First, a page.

I was going to write an incredible piece detailing the exploits of a controversial "hipster conference" on an esteemed university campus. No other journalist would have the guts to write this because of the potential backlash from the Hipster Media Elite. This event was to be held on neutral territory to prevent "New York media gang violence."
You never want to go for the flavor of the month-but I'm predisposed to like current indie-scene hero Christopher Owens of the San Francisco duo Girls because he reminds me of Jason Mewes, who plays the lovable doofus Jay in the Kevin Smith movies. And then the guy can also write these gorgeous melodies and sing all stuffed-up-and-stoned but still so heartbreakingly like he does on this clip of his song "Substance," up at Pitchfork, and-what're you gonna do? I'm all in. Plus, look how charming!
I moved to New York City, and I needed to make money. I wasn’t having luck getting a job. It's a common tale.
My solution was to grab my typewriter that I bought at a yard sale for 10 dollars and bring it to a park. I’d write stories for people, on the spot—I wouldn’t set a price. People could pay me whatever they wanted. I knew that I had the gift of writing creatively, very quickly, and my anachronistic typewriter (and explanatory sign) would be enough to catch the eye of passersby. Someone might want something specific; they might just want a story straight from my imagination. I [...]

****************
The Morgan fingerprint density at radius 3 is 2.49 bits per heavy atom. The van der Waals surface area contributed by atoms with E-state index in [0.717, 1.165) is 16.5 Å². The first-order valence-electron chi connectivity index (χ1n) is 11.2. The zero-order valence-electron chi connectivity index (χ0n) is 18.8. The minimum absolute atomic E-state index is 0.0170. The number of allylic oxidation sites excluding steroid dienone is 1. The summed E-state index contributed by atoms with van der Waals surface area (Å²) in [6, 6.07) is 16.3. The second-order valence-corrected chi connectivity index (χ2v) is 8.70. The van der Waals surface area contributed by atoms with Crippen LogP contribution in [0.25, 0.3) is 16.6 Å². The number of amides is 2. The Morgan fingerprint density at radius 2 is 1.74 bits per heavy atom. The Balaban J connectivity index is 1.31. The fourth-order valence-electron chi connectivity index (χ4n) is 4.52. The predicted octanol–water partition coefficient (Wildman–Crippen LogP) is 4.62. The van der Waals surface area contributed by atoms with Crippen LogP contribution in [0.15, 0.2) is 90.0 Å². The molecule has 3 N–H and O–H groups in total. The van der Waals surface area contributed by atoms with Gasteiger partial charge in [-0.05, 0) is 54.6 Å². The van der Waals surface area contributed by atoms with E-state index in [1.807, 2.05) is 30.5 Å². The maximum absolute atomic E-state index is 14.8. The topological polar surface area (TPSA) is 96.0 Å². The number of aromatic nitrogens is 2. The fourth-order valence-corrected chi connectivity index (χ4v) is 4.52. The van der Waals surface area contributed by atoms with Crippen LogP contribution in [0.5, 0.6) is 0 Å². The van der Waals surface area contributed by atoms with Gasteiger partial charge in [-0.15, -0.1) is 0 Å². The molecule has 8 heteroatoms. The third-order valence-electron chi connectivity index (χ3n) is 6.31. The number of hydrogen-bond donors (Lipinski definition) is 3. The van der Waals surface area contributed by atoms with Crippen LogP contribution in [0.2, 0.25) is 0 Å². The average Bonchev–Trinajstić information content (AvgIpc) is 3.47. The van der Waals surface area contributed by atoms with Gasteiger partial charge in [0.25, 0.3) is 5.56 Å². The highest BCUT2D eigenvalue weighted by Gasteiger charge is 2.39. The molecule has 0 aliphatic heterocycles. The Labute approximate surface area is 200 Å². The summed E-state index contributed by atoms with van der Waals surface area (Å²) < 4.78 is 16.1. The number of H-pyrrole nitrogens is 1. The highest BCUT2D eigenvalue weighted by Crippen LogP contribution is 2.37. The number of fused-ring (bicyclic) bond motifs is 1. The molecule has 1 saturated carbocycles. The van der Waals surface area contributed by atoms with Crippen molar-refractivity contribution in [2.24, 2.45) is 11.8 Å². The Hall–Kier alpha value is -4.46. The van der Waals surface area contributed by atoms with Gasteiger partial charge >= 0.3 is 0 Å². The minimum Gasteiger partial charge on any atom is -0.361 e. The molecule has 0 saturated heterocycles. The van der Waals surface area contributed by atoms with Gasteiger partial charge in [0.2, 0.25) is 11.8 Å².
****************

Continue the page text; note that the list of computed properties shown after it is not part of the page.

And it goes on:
I had too much to drink the night before, but I managed to be early for my appointment at a Washington, DC hotel to talk with Channing Tatum and Jonah Hill, stars of the Major Motion Picture 21 Jump Street, a rebootery of the successful Fox TV show that launched the careers of Johnny Depp and Richard Grieco. In real life, Mr. Tatum's neck does not appear as disproportionately large as it does on the movie screen, and Mr. Hill appears thinner than when he was on the Oscars broadcast, in which he was a Nominee for Best Supporting Actor. Both gentlemen are very congenial.
"In the ’90s, when we were afraid of ‘selling out,’ we hated the gatekeepers, the mainstream corporate culture that assimilated and corrupted the underground. Now that the mainstream has fragmented, we see it as just another tool to get our message across, and our animosity has been forced to move on to another bugbear that is, like mass culture, ultimately a version of ourselves: the fake hipster."
I find this hysterical and also potentially lonely in how funny I find it but this German artist named Adrian Riemann drew a "Hipsters of the Universe" series with He-Man characters dipped in downtown, cool guy attire. Now, I know this is so formulaic chic de geeque but this picture of She-Ra has her in April 77 jeans which just about SLAYS ME DEAD, like if Battle Cat was wearing a smock by House of Cassette, wore visvim shoes, and wrote for the Honeyee blog. HILAR!